MDC’s Cuban Legacy Gallery at the Freedom Tower Presents Cuban Streams: 1885 – 1965, An Installation by César Trasobares
Miami Dade College’s (MDC) Cuban Legacy Gallery at the Freedom Tower will present Cuban Streams: 1855 – 1965, a multi-media installation by the Miami artist César Trasobares. The installation features captivating and immersive video projections that highlight historical photographs of the island nation from the collection of Ramiro A. Fernández. Cuban Streams will inaugurate the newly renovated Cuban Legacy Gallery at the Freedom Tower from May 19, 2018 to May 19, 2019.
In 1980, Fernández began collecting photographs that chronicle more than 100 years of the visual heritage of Cuba. Trasobares has sequenced hundreds of these images to create videos that provide vivid evidence of a culture and people transitioning from colonial rule, evolving through decades of urban and social growth, and surviving momentous historical upheavals. Through early Daguerreotypes, cyanotypes, albumen prints, and later photographic processes, visitors may witness people’s daily lives, the evolution of manners and costumes, the richness of urban and rural architecture, times of war and of peace, and other compelling moments in the island nation’s history.
The installation opens with a selection of historical maps of Cuba that complement the photographs and correspond with them in date. Three published books about the Fernández collection are also displayed, providing a larger overview of the scope of the materials. A visitors’ journal encourages reflection and the recording of personal recollections and reactions. Visitors will enter a darkened room and encounter six large projections featuring more than 1,000 images, constantly changing in a silent rhythm. Ordered non-chronologically, the photographs create dynamic juxtapositions of places and people that appear to flicker and fade; this panorama of Cuban history may summon personal memories and subjective narratives.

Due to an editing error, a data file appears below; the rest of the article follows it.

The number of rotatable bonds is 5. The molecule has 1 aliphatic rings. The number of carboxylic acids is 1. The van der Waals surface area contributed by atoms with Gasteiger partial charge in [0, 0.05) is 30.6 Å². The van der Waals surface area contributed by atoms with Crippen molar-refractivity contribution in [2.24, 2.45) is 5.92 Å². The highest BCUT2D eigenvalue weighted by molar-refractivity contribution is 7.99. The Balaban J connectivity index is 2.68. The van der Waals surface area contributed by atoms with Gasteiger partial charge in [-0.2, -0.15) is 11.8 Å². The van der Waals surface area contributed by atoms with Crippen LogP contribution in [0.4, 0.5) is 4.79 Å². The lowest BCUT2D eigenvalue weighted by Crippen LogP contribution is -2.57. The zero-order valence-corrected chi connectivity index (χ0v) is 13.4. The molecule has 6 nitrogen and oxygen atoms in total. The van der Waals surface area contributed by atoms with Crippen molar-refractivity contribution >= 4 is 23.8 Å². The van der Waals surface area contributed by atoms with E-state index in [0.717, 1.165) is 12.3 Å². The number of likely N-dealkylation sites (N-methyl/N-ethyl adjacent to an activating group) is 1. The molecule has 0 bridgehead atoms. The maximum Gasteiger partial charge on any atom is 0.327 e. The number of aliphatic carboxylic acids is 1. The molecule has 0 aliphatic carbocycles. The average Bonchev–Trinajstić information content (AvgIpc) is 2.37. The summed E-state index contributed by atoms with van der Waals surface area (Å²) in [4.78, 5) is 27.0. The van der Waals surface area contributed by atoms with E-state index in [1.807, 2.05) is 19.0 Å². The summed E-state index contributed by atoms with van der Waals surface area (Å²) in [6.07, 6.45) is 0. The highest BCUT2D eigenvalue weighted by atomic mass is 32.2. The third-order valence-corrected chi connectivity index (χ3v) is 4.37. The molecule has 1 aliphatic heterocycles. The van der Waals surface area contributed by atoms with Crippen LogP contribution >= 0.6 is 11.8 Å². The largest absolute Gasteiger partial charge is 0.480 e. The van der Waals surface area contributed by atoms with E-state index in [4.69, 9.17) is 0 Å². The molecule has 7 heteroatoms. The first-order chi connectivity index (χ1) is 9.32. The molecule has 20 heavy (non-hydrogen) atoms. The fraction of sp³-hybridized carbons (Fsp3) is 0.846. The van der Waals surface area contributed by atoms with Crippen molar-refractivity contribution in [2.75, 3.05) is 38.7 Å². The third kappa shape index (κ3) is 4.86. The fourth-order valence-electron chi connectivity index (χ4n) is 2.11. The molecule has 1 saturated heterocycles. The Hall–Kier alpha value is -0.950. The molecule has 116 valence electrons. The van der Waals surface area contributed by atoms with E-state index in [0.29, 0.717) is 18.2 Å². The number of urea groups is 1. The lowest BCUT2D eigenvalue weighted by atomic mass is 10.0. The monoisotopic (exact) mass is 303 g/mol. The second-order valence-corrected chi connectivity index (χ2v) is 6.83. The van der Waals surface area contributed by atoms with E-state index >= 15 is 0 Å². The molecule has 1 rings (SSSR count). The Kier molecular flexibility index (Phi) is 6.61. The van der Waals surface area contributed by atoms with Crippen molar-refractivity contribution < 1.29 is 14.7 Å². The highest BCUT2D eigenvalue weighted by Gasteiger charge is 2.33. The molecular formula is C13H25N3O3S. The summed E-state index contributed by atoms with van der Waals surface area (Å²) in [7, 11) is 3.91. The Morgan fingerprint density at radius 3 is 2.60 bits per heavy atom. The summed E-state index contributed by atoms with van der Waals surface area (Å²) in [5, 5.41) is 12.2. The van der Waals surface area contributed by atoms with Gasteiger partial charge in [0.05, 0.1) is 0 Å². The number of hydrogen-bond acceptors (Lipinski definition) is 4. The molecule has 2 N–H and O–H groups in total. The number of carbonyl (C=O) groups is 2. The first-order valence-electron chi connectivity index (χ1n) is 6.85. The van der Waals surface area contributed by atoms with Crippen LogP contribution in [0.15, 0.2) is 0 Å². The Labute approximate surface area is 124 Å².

Trasobares is an artist, writer, and curator based in South Florida. Working with various media and artistic approaches in his installations, he often engages social traditions and cultural concerns of the Cuban community in Miami. At the Pérez Art Museum Miami in 2015, he organized a retrospective of the painted ceramics of Carlos Alfonzo, including his large public murals.
Fernández was born in Havana to a family involved in the pharmaceutical industry. He left Cuba in 1960, settling first in Palm Beach County and then in New York, where he was a photography editor at Time Inc. for 25 years. He helped launch Entertainment Weekly and People en Español magazines, and worked at Sports Illustrated and People. A witness to the Cuban Revolution in his youth, Fernández’s consuming passion has been to build a photography collection to represent the Cuba he remembers. Today his collection numbers more than 8,000 items. His book, Cuba Then, a selection of these images, was expanded and re-released as a new edition in 2018.
The Cuban Legacy Gallery at the Freedom Tower honors the Cuban exile experience and provides a most appropriate site for this memorable collection of images because of the historic building’s significant role as “El Refugio,” a welcoming place for the early Cuban exile community during the 1960s. Tens of thousands of Cubans passed through this building when the federal government used it as a center to process, document, and provide medical and social services for the new arrivals.